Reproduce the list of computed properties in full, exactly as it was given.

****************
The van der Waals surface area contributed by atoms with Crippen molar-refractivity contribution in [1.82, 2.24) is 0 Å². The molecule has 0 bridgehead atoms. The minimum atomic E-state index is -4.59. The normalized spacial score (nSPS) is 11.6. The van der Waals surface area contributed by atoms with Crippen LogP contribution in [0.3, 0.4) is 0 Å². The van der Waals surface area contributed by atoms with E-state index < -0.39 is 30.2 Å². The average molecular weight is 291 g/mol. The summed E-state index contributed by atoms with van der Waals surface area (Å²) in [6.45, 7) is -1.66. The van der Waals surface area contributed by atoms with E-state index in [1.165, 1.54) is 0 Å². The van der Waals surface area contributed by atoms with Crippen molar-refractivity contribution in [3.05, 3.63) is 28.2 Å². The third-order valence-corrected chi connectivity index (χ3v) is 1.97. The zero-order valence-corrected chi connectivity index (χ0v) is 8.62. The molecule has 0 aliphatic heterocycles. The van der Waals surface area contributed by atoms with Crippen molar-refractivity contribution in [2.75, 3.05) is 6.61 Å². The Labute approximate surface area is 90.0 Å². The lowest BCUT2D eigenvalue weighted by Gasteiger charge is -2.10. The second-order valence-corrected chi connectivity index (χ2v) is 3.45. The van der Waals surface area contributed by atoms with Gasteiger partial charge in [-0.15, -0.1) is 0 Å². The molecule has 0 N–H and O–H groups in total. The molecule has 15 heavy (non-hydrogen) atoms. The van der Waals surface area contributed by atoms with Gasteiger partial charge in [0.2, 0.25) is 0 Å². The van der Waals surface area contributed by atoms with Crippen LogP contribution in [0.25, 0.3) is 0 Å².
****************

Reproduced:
The van der Waals surface area contributed by atoms with Crippen molar-refractivity contribution in [1.82, 2.24) is 0 Å². The molecule has 0 bridgehead atoms. The minimum atomic E-state index is -4.59. The normalized spacial score (nSPS) is 11.6. The van der Waals surface area contributed by atoms with Crippen LogP contribution in [0.3, 0.4) is 0 Å². The van der Waals surface area contributed by atoms with E-state index < -0.39 is 30.2 Å². The average molecular weight is 291 g/mol. The summed E-state index contributed by atoms with van der Waals surface area (Å²) in [6.45, 7) is -1.66. The van der Waals surface area contributed by atoms with E-state index in [1.165, 1.54) is 0 Å². The van der Waals surface area contributed by atoms with Crippen molar-refractivity contribution in [3.05, 3.63) is 28.2 Å². The third-order valence-corrected chi connectivity index (χ3v) is 1.97. The zero-order valence-corrected chi connectivity index (χ0v) is 8.62. The molecule has 0 aliphatic heterocycles. The van der Waals surface area contributed by atoms with Crippen molar-refractivity contribution in [2.75, 3.05) is 6.61 Å². The Labute approximate surface area is 90.0 Å². The lowest BCUT2D eigenvalue weighted by Gasteiger charge is -2.10. The second-order valence-corrected chi connectivity index (χ2v) is 3.45. The van der Waals surface area contributed by atoms with Gasteiger partial charge in [-0.15, -0.1) is 0 Å². The molecule has 0 N–H and O–H groups in total. The molecule has 15 heavy (non-hydrogen) atoms. The van der Waals surface area contributed by atoms with Gasteiger partial charge in [0.2, 0.25) is 0 Å². The van der Waals surface area contributed by atoms with Crippen LogP contribution in [0.25, 0.3) is 0 Å².